BRAHMS: Violin Concerto in D, Op. 77
CORELLI: Sonata No. 8 in E minor, Op. 5 No. 8. PLATTI (arr. Jarnach):
Sonata No. 1 in E minor. HANDEL (arr. Flesch) Prayer from Te Deum. SCHUBERT:
Sonatina No. 1 IN D, D. 384, Op. 137. Sonatina No. 3 in G minor, D. 408,
Op. 137 No. 3. DVORÁK: Sonatina in G minor, Op. 100. Slavonic Dance in
G minor, Op. 46 No. 8 (arr. Press). BURMESTER: Vienna Serenade. VECSEY:
Capricc No. 2 "Cascade." SARASATE: Adios, montañas mias. Three Spanish
Violinist Oskar Reiss (b. Vienna 1920 - December 3 1953) had an impressive European career. He came to the United States when he was 17, became an American citizen, joined the U. S. Army, and played more than 500 concerts for the military. It was at the suggestion of his manager that he changed his name and eventually was known as Ossy Renardy. His international fame continued but was cut short by a tragic car accident December 3, 1953 in New Mexico, a major loss to the musical world, reminiscent of another tragic loss a new months earlier (October 29, 1953) when the brilliant American pianist William Kapell was killed in an airplane crash. Renardy made quite a few recordings, and Pristine now has issued one of the most important, the Brahms concerto recorded with the Amsterdam Concertgebouw Orchestra directed by Charles Munch. Pristine's CD notes say the recording was made June 27, 1948, but the official Jan Van Bart's Discografie of the Concertgebouw gives the dates as September 13-14, 1948. It was issued on five 78 rpm disks. It is a magnificent performance in every way, and this Andrew Rose restoration is miraculous. Doubtless Kenneth Wilkinson was the engineer, and he surely got it right. This performance was issued more than a dozen years ago on Dutton, but that is no longer available, and this new transfer is superior. It is unfortunate Pristine did not also include on this disk the only other recording Munch made with the famous Dutch orchestra, Saint-Saëns' Danse macabre, which was recorded September 15. Perhaps some day it will show up? Collectors might be interested to know that a few days later (Sept. 20) Eduard van Beinum made his famous recording of Bartók's Concerto for Orchestra, the second ever made of this masterpiece (the first was Fritz Reiner's Pittsburgh recording made earlier that year)..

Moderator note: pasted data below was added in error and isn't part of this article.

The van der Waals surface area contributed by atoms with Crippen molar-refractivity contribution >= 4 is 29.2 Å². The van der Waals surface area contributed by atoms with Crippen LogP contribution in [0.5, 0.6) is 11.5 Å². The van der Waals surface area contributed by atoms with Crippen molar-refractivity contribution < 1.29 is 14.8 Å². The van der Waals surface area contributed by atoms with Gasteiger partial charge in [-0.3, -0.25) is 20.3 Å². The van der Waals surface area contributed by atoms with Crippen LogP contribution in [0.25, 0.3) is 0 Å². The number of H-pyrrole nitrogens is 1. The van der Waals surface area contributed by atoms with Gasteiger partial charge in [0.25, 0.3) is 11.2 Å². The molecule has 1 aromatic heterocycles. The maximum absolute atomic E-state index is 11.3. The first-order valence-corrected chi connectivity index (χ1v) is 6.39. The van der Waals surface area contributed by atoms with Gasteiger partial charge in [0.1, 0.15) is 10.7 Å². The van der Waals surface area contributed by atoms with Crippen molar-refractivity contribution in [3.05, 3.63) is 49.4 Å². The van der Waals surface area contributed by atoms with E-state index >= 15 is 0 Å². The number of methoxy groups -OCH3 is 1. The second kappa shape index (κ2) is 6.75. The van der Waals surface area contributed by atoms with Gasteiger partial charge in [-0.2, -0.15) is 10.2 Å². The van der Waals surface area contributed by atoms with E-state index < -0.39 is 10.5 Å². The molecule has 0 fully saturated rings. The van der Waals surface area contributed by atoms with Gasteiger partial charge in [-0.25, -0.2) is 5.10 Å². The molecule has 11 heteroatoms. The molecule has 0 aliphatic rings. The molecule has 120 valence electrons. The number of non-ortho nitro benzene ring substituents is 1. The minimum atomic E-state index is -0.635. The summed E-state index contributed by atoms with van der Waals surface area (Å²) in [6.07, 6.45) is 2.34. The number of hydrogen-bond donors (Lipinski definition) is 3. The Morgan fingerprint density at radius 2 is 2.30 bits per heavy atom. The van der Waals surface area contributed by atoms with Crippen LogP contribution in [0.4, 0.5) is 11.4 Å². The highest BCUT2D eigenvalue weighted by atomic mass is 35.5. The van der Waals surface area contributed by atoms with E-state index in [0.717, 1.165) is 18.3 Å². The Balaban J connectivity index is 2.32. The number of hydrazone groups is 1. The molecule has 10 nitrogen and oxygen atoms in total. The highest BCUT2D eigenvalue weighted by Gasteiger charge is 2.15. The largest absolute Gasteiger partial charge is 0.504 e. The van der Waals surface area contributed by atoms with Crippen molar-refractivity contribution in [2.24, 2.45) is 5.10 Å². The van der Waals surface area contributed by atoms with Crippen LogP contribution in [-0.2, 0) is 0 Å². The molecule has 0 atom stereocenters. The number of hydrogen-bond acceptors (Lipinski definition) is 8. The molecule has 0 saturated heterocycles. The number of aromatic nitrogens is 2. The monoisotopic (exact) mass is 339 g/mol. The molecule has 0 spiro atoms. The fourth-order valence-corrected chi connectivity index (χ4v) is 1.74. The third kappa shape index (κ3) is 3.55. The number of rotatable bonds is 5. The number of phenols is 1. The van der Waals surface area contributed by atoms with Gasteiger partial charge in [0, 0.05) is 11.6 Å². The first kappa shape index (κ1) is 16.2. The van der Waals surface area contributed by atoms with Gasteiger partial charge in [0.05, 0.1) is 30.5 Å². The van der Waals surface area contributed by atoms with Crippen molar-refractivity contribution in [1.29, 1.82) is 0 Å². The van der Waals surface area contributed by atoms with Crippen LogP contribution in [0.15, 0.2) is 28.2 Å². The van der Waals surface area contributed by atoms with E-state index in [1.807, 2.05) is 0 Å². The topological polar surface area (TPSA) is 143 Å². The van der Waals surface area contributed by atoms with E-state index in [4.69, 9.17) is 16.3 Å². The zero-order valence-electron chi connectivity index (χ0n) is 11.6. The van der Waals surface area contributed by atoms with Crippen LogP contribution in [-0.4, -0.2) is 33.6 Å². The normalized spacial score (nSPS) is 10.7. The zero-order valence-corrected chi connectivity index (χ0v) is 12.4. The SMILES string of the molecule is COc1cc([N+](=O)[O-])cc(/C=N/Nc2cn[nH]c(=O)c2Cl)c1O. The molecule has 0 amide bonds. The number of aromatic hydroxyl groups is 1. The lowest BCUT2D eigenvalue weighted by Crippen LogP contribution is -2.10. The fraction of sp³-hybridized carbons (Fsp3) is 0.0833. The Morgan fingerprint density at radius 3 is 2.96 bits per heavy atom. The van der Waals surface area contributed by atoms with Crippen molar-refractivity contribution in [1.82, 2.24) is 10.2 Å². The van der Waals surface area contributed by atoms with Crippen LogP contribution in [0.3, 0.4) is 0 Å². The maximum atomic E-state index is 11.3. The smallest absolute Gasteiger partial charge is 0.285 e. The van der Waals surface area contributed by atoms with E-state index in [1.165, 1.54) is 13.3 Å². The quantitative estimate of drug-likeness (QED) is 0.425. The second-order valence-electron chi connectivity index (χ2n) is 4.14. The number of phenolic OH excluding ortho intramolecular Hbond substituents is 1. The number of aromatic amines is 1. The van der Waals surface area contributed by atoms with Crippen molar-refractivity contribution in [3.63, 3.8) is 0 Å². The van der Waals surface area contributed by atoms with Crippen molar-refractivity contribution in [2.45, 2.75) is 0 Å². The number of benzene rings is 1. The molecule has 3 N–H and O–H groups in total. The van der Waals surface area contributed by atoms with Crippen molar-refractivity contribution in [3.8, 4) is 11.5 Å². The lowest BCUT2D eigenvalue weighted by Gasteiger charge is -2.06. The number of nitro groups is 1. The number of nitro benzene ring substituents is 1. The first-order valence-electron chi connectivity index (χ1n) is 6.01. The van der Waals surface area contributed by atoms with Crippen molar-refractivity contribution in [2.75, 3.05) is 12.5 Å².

Pristine also has provided a valuable service by making available a disk of Renardy's complete Columbia studio recordings, 1938-1939. Again, the violinist's beautiful tone and virtuosity are displayed.
R.E.B. (June 2013)